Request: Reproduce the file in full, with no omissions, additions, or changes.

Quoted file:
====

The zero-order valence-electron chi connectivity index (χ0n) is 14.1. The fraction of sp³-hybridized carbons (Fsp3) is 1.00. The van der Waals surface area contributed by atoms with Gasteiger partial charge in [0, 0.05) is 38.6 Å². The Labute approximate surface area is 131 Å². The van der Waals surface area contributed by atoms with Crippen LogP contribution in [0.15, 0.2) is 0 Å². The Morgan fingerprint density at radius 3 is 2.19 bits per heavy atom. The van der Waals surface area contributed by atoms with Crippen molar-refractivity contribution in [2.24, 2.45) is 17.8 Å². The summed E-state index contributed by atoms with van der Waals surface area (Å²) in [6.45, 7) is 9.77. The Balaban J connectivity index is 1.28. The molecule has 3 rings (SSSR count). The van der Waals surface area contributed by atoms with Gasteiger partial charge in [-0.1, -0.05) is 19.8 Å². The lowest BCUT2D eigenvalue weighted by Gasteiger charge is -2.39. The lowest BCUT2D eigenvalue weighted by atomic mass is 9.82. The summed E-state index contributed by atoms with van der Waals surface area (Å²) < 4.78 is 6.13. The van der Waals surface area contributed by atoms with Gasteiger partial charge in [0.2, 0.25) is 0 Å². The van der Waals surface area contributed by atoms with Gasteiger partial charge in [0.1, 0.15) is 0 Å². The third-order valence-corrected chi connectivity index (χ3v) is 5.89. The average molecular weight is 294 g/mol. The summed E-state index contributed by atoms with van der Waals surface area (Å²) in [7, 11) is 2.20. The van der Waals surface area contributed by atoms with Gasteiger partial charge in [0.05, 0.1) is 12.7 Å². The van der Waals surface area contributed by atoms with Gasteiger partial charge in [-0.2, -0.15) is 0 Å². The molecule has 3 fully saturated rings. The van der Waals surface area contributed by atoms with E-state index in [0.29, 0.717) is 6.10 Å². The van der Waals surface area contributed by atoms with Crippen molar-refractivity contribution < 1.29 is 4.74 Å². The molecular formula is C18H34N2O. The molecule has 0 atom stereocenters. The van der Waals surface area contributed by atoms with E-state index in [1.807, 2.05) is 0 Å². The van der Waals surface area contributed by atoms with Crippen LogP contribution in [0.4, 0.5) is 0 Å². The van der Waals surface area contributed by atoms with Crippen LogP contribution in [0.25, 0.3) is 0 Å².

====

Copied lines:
The zero-order valence-electron chi connectivity index (χ0n) is 14.1. The fraction of sp³-hybridized carbons (Fsp3) is 1.00. The van der Waals surface area contributed by atoms with Gasteiger partial charge in [0, 0.05) is 38.6 Å². The Labute approximate surface area is 131 Å². The van der Waals surface area contributed by atoms with Crippen LogP contribution in [0.15, 0.2) is 0 Å². The Morgan fingerprint density at radius 3 is 2.19 bits per heavy atom. The van der Waals surface area contributed by atoms with Crippen molar-refractivity contribution in [2.24, 2.45) is 17.8 Å². The summed E-state index contributed by atoms with van der Waals surface area (Å²) in [6.45, 7) is 9.77. The Balaban J connectivity index is 1.28. The molecule has 3 rings (SSSR count). The van der Waals surface area contributed by atoms with Gasteiger partial charge in [-0.1, -0.05) is 19.8 Å². The lowest BCUT2D eigenvalue weighted by Gasteiger charge is -2.39. The lowest BCUT2D eigenvalue weighted by atomic mass is 9.82. The summed E-state index contributed by atoms with van der Waals surface area (Å²) < 4.78 is 6.13. The van der Waals surface area contributed by atoms with Gasteiger partial charge in [0.2, 0.25) is 0 Å². The van der Waals surface area contributed by atoms with Gasteiger partial charge in [0.1, 0.15) is 0 Å². The third-order valence-corrected chi connectivity index (χ3v) is 5.89. The average molecular weight is 294 g/mol. The summed E-state index contributed by atoms with van der Waals surface area (Å²) in [7, 11) is 2.20. The van der Waals surface area contributed by atoms with Gasteiger partial charge in [0.05, 0.1) is 12.7 Å². The van der Waals surface area contributed by atoms with Gasteiger partial charge in [-0.2, -0.15) is 0 Å². The molecule has 3 fully saturated rings. The van der Waals surface area contributed by atoms with E-state index in [0.29, 0.717) is 6.10 Å². The van der Waals surface area contributed by atoms with Crippen molar-refractivity contribution < 1.29 is 4.74 Å². The molecular formula is C18H34N2O. The molecule has 0 atom stereocenters. The van der Waals surface area contributed by atoms with E-state index in [1.807, 2.05) is 0 Å². The van der Waals surface area contributed by atoms with Crippen LogP contribution in [0.4, 0.5) is 0 Å². The van der Waals surface area contributed by atoms with Crippen LogP contribution in [0.25, 0.3) is 0 Å².